UMaine Speaker: Chavez is Misunderstood not a dictator

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Henry Clay
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UMaine Speaker: Chavez is Misunderstood not a dictator

One common misconception is that Chavez is a dictator. This is not true, Kabche said. While he originally led a coup against the Venezuelan government, he was imprisoned when it failed. While Chavez was in prison, the president was impeached in a corruption scandal. Another coup took place, toppling the regime and putting Chavez into power.

But then Chavez made a move that made him a "heroic symbol" to Venezuelans, Kabche said. He made several reforms, including dissolving the Venezuelan Congress to be replaced by a National Assembly, and then resigning from the military to run for election. He won, and has been called to special elections several times by the opposition party, but has remained in office.

Chavez was part of a lower social class, and Kabche described him as "a practically illiterate person who educated himself for his entire life," and continues to educate himself while in office. Class still creates "a notion of distinction" in Venezuela, more so than in the United States., Kabche said. But he explained that one could still move from one class to another.

[url=http://www.mainecampus.com/media/storage/paper322/news/2006/11/06/News/V... for Chavez[/url]

eagleisland
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UMaine Speaker: Chavez is Misunderstood not a dictator

Marxist studies class. Oh, goodie.

Regardless, I would have to concur that Chavez is not a dictator - yet. He's showing clear signs in that direction, however; he uses the threat of loss of employment to ensure that government employees stay true, and he's already made clear that the can see himself in office for 20 years, despite having been responsible for term limit legislation early in his presidency.

He's not a dictator. But he shows promise. :roll:

mainemom
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UMaine Speaker: Chavez is Misunderstood not a dictator

OK, call him a tyrant.

Frostman
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UMaine Speaker: Chavez is Misunderstood not a dictator

Despot maybe?

Henry Clay
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UMaine Speaker: Chavez is Misunderstood not a dictator

I am partial to socialist "thug" myself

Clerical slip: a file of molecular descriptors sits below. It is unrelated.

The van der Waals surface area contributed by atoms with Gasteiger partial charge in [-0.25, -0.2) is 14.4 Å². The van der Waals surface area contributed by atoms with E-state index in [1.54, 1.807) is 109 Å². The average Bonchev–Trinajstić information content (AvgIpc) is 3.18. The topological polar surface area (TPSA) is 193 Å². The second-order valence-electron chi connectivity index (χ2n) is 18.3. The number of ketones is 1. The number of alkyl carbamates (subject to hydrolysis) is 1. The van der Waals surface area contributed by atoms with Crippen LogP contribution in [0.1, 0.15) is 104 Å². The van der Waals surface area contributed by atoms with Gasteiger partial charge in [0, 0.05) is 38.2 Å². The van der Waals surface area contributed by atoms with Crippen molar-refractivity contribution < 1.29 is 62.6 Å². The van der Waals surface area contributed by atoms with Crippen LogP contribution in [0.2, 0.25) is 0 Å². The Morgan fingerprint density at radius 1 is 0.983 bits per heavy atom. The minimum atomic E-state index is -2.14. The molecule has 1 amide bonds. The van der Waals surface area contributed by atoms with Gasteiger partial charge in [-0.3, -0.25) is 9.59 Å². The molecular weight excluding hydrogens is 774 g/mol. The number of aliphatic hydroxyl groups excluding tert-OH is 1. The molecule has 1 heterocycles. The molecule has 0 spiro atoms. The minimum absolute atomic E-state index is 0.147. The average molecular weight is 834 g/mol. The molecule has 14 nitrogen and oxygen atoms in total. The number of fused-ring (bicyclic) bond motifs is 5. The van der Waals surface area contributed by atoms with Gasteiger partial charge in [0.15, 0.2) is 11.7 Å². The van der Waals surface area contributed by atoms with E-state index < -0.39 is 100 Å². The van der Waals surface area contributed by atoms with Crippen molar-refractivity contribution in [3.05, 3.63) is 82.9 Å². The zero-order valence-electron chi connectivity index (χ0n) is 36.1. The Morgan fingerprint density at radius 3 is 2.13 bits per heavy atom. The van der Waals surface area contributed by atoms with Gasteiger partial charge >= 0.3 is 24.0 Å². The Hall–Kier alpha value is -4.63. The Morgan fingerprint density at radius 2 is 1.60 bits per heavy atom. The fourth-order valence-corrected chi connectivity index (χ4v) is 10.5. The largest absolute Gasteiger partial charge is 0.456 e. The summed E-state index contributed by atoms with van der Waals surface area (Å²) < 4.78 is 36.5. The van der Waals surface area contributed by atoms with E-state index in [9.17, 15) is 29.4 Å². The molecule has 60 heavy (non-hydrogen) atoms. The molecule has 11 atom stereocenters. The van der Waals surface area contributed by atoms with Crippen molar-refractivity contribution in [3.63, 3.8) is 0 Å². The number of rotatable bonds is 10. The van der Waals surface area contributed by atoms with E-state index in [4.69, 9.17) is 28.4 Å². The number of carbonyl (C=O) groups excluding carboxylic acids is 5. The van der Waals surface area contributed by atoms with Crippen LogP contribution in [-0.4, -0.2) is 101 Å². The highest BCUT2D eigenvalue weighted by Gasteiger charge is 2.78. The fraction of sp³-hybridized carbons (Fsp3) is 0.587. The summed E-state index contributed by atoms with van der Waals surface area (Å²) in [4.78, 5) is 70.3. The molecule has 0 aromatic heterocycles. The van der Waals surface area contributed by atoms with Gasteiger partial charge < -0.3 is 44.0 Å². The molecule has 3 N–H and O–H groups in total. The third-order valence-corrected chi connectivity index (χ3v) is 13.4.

Anonymous
UMaine Speaker: Chavez is Misunderstood not a dictator

I know I'm jumping into boiling water now, but Bush is doing very well at being parallel to some prominent past tyrants and dictators.

For all the ways Chavez disabled other parts of government, Bush has moved a huge amount of power into the Executive Branch, and effectively himself.

Chavez had the Enabling Act, Bush has a combination of Signing statements and unprecedented Executive Orders, and my personal favorite lassification of previously public documents. The Executive Branch now claims the right to dictate whether the Judicial branch is allowed to be invovled. We say we don't torture, but I can't imagine what waterboarding is besides torture. The right to remain silent is supposed to be sacred. While Chavez's elections have been cited as fraudulent, here in our country we have all the joy of Diebold machines which are questionable, to be put lightly. 2004 Elections resulted in vote counts in certain districts that were higher than the number of registered voters, which was never reconciled. It's rather suprising how fast we abandoned the theory of exit polls being reliable. To be considered extremely reliable for decades or longer, and then out in left field in one election and not an anomoly bearing further investigation is a curious thing.

We now have an American Government telling its courts that we can't investigate if American citizens are illegally monitored (see AT&T wiretapping case), that citizens can be declared enemy combatants, and that enemy combatatants can be held without Habeus Corpus.

Ask yourself also, if in all sincerity, is the institution of American-backed Jalal Talabani very different from that of Hugo Chavez?

You can also check out this: [url=http://digg.com/tech_news/Federal_automated_targetting_database_offlimit... URL to Digg[/url]
Which leads to [url=http://arstechnica.com/news.ars/post/20061103-8143.html?refcnx]Long link to Ars Technica[/url]
Which sites a government site: http://edocket.access.gpo.gov/2006/06-9026.htm -- giving us a very valid source.
(Edited to keep long links from causing page-wrap issues)

Roger S
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UMaine Speaker: Chavez is Misunderstood not a dictator

Moonbat sighting. :shock:

Anonymous
UMaine Speaker: Chavez is Misunderstood not a dictator